Logline: It's just another day at work until Angela’s ex winds up dead on her table and it’s her job to embalm him. With so many questions and so much left unsaid, it’s only so long before she starts demanding answers… even though she knows they aren’t coming.
Current Status: Festival Circuit
Writer: Jennifer Bonior
Director: Jennifer Bonior
Producer: Alison Cook
About Jennifer Bonior: (25 words) An award winning writer/director/producer whose films have screened across the world. Her style is a blend of the endearing with the macabre.
Looking for (ie buyer, distributor, sales agent, producer, media interest):
We are looking for interest in our next project, Bad House: http://untrademarked.co/bad-house/
Where can I watch it?
Next screening: WOW Film Festival, Sydney, Saturday 30th April, 2-4pm @ Cinema Paris. http://www.wowfilmfestival.org.au/festival-program-2016/shorts-programme-7-scream-queens/
1. Congratulations! Why did you decide to make this film?
Thank you! This project was born from the desire to make an entirely female crewed film. I had been working in film for several years and the constant lack of female crew members was starting to weigh on me. I knew there were tons of talented women out there ready to work! So, I decided to take advantage of the underused surplus of female filmmakers and create a film about a female, with all females.
2. Why is it called Embalmer’s Gray?
"Embalmer's Gray" is actually a term that notates a botched embalming in which the body takes on a gray hue. We felt this term was fitting as the title because from the moment she pulls back the sheet, it's a botched embalming. Maybe not technically speaking but it's ruined for her because there is an emotional connection to the man she's working on. It's a struggle from that moment on for her to stay professional and get the job done properly and respectfully, while still working through her own feelings.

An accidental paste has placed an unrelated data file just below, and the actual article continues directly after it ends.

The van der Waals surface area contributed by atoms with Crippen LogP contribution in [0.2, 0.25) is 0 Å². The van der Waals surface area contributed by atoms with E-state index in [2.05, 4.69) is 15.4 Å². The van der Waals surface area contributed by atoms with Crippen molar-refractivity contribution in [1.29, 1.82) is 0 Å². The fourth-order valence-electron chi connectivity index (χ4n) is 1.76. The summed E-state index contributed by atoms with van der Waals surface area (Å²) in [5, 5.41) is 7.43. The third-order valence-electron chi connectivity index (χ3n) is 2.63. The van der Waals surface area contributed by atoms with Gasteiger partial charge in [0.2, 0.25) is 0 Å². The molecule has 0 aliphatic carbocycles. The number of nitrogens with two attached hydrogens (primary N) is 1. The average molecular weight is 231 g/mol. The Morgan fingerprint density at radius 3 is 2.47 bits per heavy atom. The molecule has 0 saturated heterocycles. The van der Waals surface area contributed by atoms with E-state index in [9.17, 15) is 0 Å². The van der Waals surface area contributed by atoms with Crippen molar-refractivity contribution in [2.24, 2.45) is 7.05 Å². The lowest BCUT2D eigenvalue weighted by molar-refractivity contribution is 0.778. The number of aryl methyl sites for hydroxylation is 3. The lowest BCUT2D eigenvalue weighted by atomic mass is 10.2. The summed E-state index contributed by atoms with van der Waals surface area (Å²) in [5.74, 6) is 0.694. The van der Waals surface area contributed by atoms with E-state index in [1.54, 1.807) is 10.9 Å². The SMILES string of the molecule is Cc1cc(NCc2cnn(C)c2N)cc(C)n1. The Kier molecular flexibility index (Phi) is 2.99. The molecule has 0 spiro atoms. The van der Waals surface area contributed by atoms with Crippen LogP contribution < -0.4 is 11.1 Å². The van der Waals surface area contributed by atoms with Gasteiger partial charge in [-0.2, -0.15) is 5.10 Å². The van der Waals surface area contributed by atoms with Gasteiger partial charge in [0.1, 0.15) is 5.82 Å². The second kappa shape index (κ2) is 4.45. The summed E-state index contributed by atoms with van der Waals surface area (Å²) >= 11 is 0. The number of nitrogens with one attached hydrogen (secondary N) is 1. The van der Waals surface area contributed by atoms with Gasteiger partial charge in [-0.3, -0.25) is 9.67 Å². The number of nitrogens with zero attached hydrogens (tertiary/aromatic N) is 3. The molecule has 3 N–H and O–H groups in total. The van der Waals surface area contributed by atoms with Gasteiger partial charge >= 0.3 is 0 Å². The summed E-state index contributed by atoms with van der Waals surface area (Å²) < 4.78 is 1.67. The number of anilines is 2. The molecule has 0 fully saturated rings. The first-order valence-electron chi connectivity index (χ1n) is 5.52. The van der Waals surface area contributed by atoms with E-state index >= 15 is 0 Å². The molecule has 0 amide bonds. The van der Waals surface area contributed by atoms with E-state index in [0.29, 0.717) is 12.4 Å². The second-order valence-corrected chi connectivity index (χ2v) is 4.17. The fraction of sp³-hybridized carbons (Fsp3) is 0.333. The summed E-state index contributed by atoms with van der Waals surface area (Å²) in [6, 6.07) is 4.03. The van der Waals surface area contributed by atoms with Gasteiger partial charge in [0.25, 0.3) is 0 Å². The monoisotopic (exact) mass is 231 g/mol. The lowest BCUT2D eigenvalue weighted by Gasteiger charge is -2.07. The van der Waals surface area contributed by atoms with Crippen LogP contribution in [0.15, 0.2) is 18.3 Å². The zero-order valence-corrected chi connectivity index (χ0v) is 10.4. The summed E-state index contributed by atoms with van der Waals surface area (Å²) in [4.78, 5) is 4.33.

3. Why did you decide on shooting it the way you did?
Location had a lot to do with the shot selection and style of the film. It was important to us that we shoot in a real embalming room to really capture every aspect of the process properly. We were very lucky to find a funeral home that still had their original tables and embalming machines, which added to the small town vibe we were trying to create.
4. Has the feedback you've received surprised or challenged your point of view?
It's always enlightening to see how an audience responds to your work. They always gasp somewhere you don't think they will or laugh at a moment you didn't realize was that funny. It helps you recognize the strengths and weaknesses of your piece.
5. What are you looking to achieve by having your film more visible on this platform?
I am hoping to get more eyes on my next projects. In particular, I am currently in Development on my third feature film, Bad House, and would love to start sharing that with the world.
6. Who do you need to come on board (producers, sales agents, buyers, distributors, film festival directors, journalists) to amplify the message of this film?
Embalmer's Gray was made to be a festival piece and is currently making it's way through the Festival Circuit. Having the support of film festival directors and journalists, would be incredibly helpful in pushing the message of this film.
7. What type of impact would you like this film to have?
This film was not meant to be a mountain mover or spark controversy. It was simply made by women who love to make movies. We made this because we could. Because we wanted just to prove to ourselves that while good movies are made every day without female crew members, equally as good movies can also be made without male crew members.
8. What’s a key question that will help spark a debate about this film?
Did this film gain anything by being made by an entirely female crew?
9. Is there anything else you’d like to add?
Fun Fact: We were shooting in a functioning funeral home and our one fear was that someone would die the day of our shoot... and they did. But the funeral home was wonderful, and we just wound up starting production a little late to accommodate the location's needs.